This month, at one of his rare news conferences, President Barack Obama mocked House Republicans for repeatedly trying to eliminate funding for the Affordable Care Act, better known as Obamacare.
"That's hard to understand as an agenda that is going to strengthen our middle class," the president said. What's happened in the six days since then? Lots.
* NBC News reported that "from Maine to California," employers are reducing full-time workers so they won't have to provide them with health insurance that is going to be far more expensive under Obamacare.
A stunning statistic from the Labor Department: 97 percent of the jobs created in the U.S. over the last six months were for part-time work.
* Leaders of several large labor unions stepped up pleas to Congress for big changes in Obamacare. The president of the United Food and Commercial Workers and other labor bosses wrote that the financial incentive for employers to switch to part-time workers could "destroy the foundation of the 40-hour workweek that is the backbone of the middle class." Teamsters officials warned that Obamacare provisions governing nonprofit health insurance plans will make the cost of coverage soar for hundreds of thousands of their members.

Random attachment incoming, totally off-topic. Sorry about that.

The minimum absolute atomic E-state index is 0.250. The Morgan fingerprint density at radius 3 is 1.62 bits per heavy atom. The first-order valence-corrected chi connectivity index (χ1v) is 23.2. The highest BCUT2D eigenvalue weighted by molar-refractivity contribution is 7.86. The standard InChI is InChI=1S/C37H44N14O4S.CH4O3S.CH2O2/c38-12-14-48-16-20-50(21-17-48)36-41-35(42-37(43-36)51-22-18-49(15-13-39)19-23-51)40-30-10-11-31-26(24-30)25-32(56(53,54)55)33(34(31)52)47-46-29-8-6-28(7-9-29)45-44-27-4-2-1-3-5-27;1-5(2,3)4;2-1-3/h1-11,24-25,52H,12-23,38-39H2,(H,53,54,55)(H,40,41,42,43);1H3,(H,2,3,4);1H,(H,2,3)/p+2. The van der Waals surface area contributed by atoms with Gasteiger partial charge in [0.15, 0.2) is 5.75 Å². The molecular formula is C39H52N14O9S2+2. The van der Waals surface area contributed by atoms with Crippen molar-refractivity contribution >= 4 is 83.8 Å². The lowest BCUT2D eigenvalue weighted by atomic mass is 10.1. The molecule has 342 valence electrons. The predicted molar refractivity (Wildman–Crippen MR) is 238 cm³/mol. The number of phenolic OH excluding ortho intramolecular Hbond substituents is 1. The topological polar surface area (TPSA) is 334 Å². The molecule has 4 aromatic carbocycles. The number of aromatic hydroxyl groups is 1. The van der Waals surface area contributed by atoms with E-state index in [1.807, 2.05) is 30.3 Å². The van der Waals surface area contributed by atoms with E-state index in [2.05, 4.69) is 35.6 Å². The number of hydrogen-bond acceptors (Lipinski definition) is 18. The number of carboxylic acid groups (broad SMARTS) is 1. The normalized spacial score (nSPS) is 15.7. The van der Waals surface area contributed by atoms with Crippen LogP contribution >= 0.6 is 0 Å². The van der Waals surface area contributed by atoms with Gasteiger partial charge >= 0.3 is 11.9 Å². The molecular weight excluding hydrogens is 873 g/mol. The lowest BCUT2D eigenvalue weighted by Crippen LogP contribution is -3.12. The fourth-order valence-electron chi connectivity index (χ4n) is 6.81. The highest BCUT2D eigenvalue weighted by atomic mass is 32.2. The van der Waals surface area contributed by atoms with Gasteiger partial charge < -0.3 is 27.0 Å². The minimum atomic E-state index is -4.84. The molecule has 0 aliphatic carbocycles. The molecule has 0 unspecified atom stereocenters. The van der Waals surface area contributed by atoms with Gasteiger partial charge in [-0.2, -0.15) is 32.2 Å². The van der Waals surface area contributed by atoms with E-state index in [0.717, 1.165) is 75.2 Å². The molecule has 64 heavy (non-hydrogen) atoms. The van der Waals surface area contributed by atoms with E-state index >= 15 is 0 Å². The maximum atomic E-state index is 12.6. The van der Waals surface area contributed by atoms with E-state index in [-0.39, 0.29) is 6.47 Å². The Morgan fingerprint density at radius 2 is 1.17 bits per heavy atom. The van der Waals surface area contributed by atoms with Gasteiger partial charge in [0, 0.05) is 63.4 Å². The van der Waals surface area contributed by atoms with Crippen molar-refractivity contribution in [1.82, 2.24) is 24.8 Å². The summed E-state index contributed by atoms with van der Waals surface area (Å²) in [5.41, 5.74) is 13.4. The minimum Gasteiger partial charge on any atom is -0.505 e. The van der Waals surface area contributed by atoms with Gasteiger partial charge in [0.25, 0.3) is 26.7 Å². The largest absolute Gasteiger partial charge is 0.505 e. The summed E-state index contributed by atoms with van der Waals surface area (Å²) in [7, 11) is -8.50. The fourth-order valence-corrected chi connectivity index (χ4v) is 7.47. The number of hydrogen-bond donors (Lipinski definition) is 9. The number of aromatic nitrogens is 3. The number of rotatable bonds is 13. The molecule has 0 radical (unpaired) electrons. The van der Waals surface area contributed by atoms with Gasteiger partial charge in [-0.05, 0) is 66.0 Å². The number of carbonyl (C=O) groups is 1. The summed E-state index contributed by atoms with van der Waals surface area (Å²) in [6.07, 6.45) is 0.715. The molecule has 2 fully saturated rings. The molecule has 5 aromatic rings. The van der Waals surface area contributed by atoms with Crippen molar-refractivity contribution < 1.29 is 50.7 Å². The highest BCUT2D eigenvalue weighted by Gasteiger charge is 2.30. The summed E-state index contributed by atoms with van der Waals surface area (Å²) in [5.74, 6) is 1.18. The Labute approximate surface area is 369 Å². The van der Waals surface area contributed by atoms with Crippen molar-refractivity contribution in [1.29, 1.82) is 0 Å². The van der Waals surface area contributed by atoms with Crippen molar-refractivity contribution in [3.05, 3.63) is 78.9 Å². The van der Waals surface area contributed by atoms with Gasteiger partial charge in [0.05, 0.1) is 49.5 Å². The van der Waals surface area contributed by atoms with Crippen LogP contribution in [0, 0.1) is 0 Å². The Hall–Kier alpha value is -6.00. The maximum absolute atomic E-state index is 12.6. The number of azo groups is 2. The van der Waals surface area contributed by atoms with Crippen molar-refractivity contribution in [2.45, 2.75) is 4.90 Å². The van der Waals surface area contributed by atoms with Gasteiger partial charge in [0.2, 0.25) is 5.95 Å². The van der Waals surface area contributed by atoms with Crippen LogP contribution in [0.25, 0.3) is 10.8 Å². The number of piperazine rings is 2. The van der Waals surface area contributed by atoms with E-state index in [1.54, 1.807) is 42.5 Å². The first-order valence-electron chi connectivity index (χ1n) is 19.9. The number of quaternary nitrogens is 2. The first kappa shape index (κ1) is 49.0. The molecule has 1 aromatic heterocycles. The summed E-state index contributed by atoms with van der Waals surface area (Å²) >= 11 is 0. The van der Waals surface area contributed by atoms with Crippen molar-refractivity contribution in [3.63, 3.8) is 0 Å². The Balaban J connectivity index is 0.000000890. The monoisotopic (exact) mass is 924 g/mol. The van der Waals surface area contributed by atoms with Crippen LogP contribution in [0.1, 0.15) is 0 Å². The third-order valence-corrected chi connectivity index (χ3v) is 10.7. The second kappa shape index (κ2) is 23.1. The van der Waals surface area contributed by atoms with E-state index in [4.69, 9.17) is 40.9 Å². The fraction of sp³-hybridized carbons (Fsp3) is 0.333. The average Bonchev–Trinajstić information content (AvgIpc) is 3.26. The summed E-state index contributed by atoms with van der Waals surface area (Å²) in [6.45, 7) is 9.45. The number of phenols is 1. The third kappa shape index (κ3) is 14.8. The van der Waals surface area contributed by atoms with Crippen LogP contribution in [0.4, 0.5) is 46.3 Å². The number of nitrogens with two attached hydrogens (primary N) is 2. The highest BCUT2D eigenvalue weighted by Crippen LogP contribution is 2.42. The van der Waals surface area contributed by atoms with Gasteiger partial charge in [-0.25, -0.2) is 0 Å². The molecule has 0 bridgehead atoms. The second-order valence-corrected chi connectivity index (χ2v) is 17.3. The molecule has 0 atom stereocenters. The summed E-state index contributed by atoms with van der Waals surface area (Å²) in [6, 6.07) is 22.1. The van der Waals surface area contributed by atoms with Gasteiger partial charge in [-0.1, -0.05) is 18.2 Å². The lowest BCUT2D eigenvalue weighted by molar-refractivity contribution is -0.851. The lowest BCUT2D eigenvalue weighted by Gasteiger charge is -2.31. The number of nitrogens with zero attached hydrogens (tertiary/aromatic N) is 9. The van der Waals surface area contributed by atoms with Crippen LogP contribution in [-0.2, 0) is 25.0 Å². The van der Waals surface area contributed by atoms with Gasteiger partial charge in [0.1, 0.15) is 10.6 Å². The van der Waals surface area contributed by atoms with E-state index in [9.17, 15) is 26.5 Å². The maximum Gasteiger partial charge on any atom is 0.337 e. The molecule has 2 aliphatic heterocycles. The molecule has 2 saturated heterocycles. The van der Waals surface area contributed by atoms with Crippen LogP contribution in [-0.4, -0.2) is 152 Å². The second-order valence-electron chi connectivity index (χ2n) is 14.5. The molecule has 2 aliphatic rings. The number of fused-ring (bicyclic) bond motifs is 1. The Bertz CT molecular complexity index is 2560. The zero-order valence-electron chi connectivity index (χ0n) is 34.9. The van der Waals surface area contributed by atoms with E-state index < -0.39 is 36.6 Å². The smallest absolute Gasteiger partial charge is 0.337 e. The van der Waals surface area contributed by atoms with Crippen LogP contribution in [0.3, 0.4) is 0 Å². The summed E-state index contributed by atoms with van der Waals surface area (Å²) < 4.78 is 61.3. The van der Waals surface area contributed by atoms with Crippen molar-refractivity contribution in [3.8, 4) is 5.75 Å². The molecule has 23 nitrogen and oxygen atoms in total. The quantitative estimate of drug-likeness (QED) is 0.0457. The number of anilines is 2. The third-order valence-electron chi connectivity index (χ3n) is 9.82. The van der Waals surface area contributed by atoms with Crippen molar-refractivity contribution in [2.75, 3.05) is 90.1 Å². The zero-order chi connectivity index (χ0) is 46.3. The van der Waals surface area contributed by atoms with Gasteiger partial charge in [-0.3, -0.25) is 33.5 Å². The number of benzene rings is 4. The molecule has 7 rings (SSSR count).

* The New York Times reported that a little-noticed one-year delay in the $6,350 annual cap on total out-of-pocket expenses that an individual must pay could bankrupt chronically ill people who have expensive medicines for sicknesses such as cancer and multiple sclerosis.
A shocked American Cancer Society official warned that many very ill patients faced "enormous financial exposure."
* Reuters detailed Obamacare sticker shock at public school systems in Pennsylvania, Indiana and Nebraska as already-stretched districts dealt with the rising cost of employee health care.
* With more and more reports showing Obamacare programs lacking basic safeguards for patient information, 13 state attorneys general sent a letter to the Department of Health and Human Services on Wednesday warning of "a privacy disaster waiting to happen."
And this is just some of the vast wave of bad news about the Affordable Care Act in recent days.
No wonder polls show support plummeting; just 13 percent of Americans think the ACA will be good for them. No wonder Democrats in re-election fights continue to edge away from Obamacare. First-term Rep. Scott Peters, D-San Diego, was one of 35 House Democrats who last month joined GOP members in voting to delay the individual insurance mandate for a year.
Here's the wonder: that the president can survey this wreckage and argue with a straight face that he's the one advancing "an agenda that is going to strengthen our middle class." That's not what it looks like to the middle class -- to small-business owners, union members, restaurant managers, school administrators and many more.
Obamacare shouldn't just be defunded. The stinking mess should be repealed.
— San Diego Union-Tribune